I must here interpolate the fact that no person in or out of England was more exactly apprised of the whereabout of the Verneys, uncle and nephew, at the moment when he determined to visit Ware, with the ostensible object of seeing the Hon. Kiffyn Fulke, and the real one of seeing Mr. Cleve, than was my friend Mr. Larkin. He was, however, as we know, a gentleman of ingenious morals and labyrinthine tastes. With truth he was, as it were, on bowing terms, and invariably spoke of her with respect, but that was all. There was no intimacy, she was an utterly impracticable adviser, and Mr. Larkin had grown up under a more convenient tuition.
“The information, however, I feel concerns you, my dear sir, as nearly, in a manner, as it does your uncle; in fact, your youth taken into account, more momentously than it can so old a gentleman. I would, therefore, merely venture to solicit one condition, and that is, that you will be so good as not to mention me to your uncle as having conveyed this information to you, as he might himself have wished to be the first person to open it, and my having done so might possibly induce in his mind an unpleasant feeling.”
“I shan’t see my uncle before the fifteenth,” said Cleve Verney.
“A long wait, Mr. Verney, for such intelligence as it falls to my lot to communicate, which, in short, I shall be most happy to lay before you, provided you will be so good as to say you desire it on the condition I feel it due to all parties to suggest.”
“You mean that my uncle need not be told anything about this interview. I don’t see that he need, if it concerns me. What concerns him, I suppose you will tell him, Mr. Larkin.”
“Quite so; that’s quite my meaning; merely to avoid unpleasant feeling. I am most anxious to acquaint you — but you understand the delicacy of my position with your uncle — and that premised, I have now to inform you”— here he dropped his voice, and raised his hand a little, like a good man impressing a sublime religious fact —“that your uncle, the Honourable Arthur Verney, is no more.”
The young man flushed up to the very roots of his hair. There was a little pink flush, also, on the attorney’s long cheeks; for there was something exciting in even making such an announcement. The consequences were so unspeakably splendid.
Mr. Larkin saw a vision of permanent, confidential, and lucrative relations with the rich Verney family, such as warmed the cool tide of his blood, and made him feel for the moment at peace with all mankind. Cleve was looking in the attorney’s eyes — the attorney in his. There was a silence for while you might count three or four. Mr. Larkin saw that his intended client, Cleve — the future Viscount Verney — was dazzled, and a little confounded. Recollecting himself, he turned his shrewd gaze on the marble face of Plato, who stood on his pedestal near the window, and a smile seraphic and melancholy lighted up the features and the sad pink eyes of the godly attorney. He raised them; he raised his great hand in the lavender glove, and shook his long head devoutly.
“Mysterious are the dealings of Providence, Mr. Verney; happy those who read the lesson, sir. How few of us so favoured! Wonderful are his ways!”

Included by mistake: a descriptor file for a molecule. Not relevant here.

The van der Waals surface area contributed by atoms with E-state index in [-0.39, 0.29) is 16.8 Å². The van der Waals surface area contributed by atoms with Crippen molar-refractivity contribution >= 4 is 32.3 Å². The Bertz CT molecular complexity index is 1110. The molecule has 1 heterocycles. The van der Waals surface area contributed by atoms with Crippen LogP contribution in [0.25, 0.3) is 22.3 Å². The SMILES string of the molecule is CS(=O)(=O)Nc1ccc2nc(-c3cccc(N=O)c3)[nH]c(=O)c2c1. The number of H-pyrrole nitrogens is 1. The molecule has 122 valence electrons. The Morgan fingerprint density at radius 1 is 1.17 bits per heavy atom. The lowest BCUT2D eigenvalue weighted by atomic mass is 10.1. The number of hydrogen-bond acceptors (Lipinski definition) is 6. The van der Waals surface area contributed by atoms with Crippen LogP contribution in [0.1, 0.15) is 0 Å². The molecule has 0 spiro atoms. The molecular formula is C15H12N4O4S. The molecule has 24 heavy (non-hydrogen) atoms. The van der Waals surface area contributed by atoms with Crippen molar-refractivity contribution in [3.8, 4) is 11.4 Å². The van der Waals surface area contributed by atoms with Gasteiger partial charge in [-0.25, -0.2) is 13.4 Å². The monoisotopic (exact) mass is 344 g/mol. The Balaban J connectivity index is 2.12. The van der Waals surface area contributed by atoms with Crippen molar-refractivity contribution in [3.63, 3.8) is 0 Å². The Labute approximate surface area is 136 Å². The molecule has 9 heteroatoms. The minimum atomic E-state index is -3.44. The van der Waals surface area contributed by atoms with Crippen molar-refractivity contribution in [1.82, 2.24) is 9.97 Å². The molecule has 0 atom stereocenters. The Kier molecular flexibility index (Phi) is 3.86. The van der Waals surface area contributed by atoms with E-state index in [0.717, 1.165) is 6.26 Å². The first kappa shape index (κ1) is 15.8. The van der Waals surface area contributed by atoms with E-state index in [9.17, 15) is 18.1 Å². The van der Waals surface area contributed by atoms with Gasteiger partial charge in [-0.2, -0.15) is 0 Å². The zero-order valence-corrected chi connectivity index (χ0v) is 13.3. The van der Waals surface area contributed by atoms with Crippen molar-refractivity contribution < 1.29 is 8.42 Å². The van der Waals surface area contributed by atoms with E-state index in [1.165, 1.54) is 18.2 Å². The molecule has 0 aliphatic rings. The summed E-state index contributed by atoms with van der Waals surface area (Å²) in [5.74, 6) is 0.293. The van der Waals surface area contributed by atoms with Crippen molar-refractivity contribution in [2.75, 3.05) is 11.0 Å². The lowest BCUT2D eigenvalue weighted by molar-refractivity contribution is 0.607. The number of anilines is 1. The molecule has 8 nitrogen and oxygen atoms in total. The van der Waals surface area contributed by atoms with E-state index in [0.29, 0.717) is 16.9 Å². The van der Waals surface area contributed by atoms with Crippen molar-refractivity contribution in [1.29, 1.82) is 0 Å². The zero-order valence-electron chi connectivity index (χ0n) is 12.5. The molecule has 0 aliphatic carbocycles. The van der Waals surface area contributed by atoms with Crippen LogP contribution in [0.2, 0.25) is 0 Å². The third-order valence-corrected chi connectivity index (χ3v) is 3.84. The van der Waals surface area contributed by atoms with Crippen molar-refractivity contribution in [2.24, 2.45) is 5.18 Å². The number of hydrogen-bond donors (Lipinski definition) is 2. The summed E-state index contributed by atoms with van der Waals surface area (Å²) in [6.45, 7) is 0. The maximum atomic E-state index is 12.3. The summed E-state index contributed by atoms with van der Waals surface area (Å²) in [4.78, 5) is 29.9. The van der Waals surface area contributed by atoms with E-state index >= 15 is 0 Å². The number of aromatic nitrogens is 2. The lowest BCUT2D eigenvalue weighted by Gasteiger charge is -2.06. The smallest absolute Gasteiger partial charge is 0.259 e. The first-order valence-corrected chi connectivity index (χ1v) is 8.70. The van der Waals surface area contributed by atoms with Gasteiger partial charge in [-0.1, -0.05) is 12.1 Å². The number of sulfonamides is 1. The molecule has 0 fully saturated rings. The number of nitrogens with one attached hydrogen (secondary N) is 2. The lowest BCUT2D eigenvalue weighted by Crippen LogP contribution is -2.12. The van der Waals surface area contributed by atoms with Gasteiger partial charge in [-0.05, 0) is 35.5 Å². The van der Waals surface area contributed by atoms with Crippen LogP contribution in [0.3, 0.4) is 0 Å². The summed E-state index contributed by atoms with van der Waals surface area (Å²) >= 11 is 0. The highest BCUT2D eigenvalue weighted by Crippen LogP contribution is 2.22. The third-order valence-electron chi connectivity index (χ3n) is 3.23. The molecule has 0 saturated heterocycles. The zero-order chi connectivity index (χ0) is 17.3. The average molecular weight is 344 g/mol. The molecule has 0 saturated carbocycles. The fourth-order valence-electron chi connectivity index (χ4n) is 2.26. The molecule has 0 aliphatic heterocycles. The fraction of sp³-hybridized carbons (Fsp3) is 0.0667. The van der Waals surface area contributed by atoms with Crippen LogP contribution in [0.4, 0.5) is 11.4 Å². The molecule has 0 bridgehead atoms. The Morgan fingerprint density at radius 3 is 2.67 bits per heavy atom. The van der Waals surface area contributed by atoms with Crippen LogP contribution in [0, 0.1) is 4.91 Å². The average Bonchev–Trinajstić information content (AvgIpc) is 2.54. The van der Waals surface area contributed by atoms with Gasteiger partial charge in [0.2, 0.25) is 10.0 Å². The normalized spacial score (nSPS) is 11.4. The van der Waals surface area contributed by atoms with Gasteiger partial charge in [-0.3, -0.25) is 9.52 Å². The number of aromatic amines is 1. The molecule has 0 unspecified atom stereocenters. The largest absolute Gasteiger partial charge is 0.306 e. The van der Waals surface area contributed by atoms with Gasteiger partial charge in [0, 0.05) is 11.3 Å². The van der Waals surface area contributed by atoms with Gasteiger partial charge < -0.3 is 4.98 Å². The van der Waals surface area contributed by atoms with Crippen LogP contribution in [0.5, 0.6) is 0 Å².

With a little effort, and an affectation of serenity, Cleve spoke —
“No very great wonder, however, considering he was sixty-four in May last.” The young man knew his vagabond uncle Arthur’s age to an hour, and nobody can blame him much for his attention to those figures. “It might not have happened, of course, for ten or twelve years, but it might have occurred, I suppose, at any moment. How did it happen? Do you know the particulars? But, is there — is there no” (he was ashamed to say hope) “no chance that he may still be living? — is it quite certain?”
“Perfectly certain, perfectly. In a family matter, I have always made it a rule to be certain before speaking. No trifling with sacred feelings, that has been my rule, Mr. Verney, and although in this case there are mitigations as respects the survivors, considering the life of privation and solitude, and, as I have reason to know, of ceaseless self-abasement and remorse, which was all that remained to your unhappy relative, the Honourable Arthur Verney, it was hardly to be desired that the event should be very much longer deferred.”
Cleve Verney looked for a moment on the table, in the passing contagion of the good attorney’s high moral tone.
Cleve just said “yes,” in a low tone, and shook his head. But rallying, he remarked —
“You, of course, know how the title is affected by this event — and the estates?” And as he raised his eyes, he encountered the attorney’s fixed upon him with that peculiar rat-like vigilance, concentrated and dangerous, which, as we know, those meek orbs sometimes assume when his own interests and objects were intensely present to his mind.
Cleve’s eye shrank for a second under the enigmatic scrutiny which as instantly gave way, in turn, before his glance.
“Oh, certainly,” said the attorney, “the public know always something of great houses, and their position; that is, generally, of course — details are quite another affair. But everyone knows the truly magnificent position, Mr. Verney, in which the event places your uncle, and I may say you. At the same time the House of Lords, your house, I may call it now, are, very properly, particular in the matter of evidence.”
“Our consul, I suppose,” said Cleve ——
“If he were cognisant of all the points necessary to put in proof, the case would be a very simple one indeed,” said Mr. Larkin, with a sad smile, slowly shaking his tall head.